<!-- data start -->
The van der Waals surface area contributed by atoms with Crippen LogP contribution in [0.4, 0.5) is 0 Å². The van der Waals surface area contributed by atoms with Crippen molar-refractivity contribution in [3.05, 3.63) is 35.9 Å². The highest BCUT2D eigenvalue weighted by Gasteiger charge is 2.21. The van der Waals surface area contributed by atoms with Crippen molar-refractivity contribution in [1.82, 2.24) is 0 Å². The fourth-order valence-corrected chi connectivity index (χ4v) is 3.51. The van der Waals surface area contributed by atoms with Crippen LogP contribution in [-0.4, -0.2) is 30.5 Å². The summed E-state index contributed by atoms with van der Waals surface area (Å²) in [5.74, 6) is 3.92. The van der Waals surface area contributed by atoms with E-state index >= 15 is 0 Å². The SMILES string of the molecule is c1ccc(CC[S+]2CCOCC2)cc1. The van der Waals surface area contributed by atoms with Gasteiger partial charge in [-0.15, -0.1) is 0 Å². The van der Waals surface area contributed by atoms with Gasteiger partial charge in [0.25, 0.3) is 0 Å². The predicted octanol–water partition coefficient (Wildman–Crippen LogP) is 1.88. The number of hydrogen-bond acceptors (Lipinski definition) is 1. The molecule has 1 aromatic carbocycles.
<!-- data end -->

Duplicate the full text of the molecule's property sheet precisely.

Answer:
The van der Waals surface area contributed by atoms with Crippen LogP contribution in [0.4, 0.5) is 0 Å². The van der Waals surface area contributed by atoms with Crippen molar-refractivity contribution in [3.05, 3.63) is 35.9 Å². The highest BCUT2D eigenvalue weighted by Gasteiger charge is 2.21. The van der Waals surface area contributed by atoms with Crippen molar-refractivity contribution in [1.82, 2.24) is 0 Å². The fourth-order valence-corrected chi connectivity index (χ4v) is 3.51. The van der Waals surface area contributed by atoms with Crippen LogP contribution in [-0.4, -0.2) is 30.5 Å². The summed E-state index contributed by atoms with van der Waals surface area (Å²) in [5.74, 6) is 3.92. The van der Waals surface area contributed by atoms with E-state index >= 15 is 0 Å². The SMILES string of the molecule is c1ccc(CC[S+]2CCOCC2)cc1. The van der Waals surface area contributed by atoms with Gasteiger partial charge in [-0.15, -0.1) is 0 Å². The van der Waals surface area contributed by atoms with Gasteiger partial charge in [0.25, 0.3) is 0 Å². The predicted octanol–water partition coefficient (Wildman–Crippen LogP) is 1.88. The number of hydrogen-bond acceptors (Lipinski definition) is 1. The molecule has 1 aromatic carbocycles.